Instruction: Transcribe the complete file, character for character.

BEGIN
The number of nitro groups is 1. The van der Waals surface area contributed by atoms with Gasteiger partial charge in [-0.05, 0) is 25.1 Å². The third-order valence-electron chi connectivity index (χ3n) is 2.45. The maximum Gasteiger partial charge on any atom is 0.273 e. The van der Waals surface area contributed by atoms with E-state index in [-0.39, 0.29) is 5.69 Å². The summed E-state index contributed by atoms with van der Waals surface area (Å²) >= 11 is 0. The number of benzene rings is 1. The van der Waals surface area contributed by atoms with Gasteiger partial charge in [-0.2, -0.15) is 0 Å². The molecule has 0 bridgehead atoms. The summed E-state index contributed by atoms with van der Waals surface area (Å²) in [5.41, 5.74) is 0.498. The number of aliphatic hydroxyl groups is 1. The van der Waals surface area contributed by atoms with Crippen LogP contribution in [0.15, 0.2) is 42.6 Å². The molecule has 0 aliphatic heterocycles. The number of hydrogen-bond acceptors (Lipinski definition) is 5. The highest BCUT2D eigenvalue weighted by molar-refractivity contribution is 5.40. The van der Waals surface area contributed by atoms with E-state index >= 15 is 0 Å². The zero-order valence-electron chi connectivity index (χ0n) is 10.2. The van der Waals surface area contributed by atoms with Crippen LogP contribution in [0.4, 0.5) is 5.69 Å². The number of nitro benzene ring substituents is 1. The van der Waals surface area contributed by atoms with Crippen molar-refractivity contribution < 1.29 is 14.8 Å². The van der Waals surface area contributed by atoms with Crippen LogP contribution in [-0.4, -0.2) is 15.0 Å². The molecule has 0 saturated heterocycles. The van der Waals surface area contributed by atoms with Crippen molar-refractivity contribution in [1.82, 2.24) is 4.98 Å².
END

The number of nitro groups is 1. The van der Waals surface area contributed by atoms with Gasteiger partial charge in [-0.05, 0) is 25.1 Å². The third-order valence-electron chi connectivity index (χ3n) is 2.45. The maximum Gasteiger partial charge on any atom is 0.273 e. The van der Waals surface area contributed by atoms with E-state index in [-0.39, 0.29) is 5.69 Å². The summed E-state index contributed by atoms with van der Waals surface area (Å²) >= 11 is 0. The number of benzene rings is 1. The van der Waals surface area contributed by atoms with Gasteiger partial charge in [-0.2, -0.15) is 0 Å². The molecule has 0 bridgehead atoms. The summed E-state index contributed by atoms with van der Waals surface area (Å²) in [5.41, 5.74) is 0.498. The number of aliphatic hydroxyl groups is 1. The van der Waals surface area contributed by atoms with Crippen LogP contribution in [0.15, 0.2) is 42.6 Å². The molecule has 0 aliphatic heterocycles. The number of hydrogen-bond acceptors (Lipinski definition) is 5. The highest BCUT2D eigenvalue weighted by molar-refractivity contribution is 5.40. The van der Waals surface area contributed by atoms with E-state index >= 15 is 0 Å². The zero-order valence-electron chi connectivity index (χ0n) is 10.2. The van der Waals surface area contributed by atoms with Crippen LogP contribution in [0.4, 0.5) is 5.69 Å². The number of nitro benzene ring substituents is 1. The van der Waals surface area contributed by atoms with Crippen molar-refractivity contribution < 1.29 is 14.8 Å². The van der Waals surface area contributed by atoms with Crippen LogP contribution in [-0.4, -0.2) is 15.0 Å². The molecule has 0 saturated heterocycles. The van der Waals surface area contributed by atoms with Crippen molar-refractivity contribution in [1.82, 2.24) is 4.98 Å².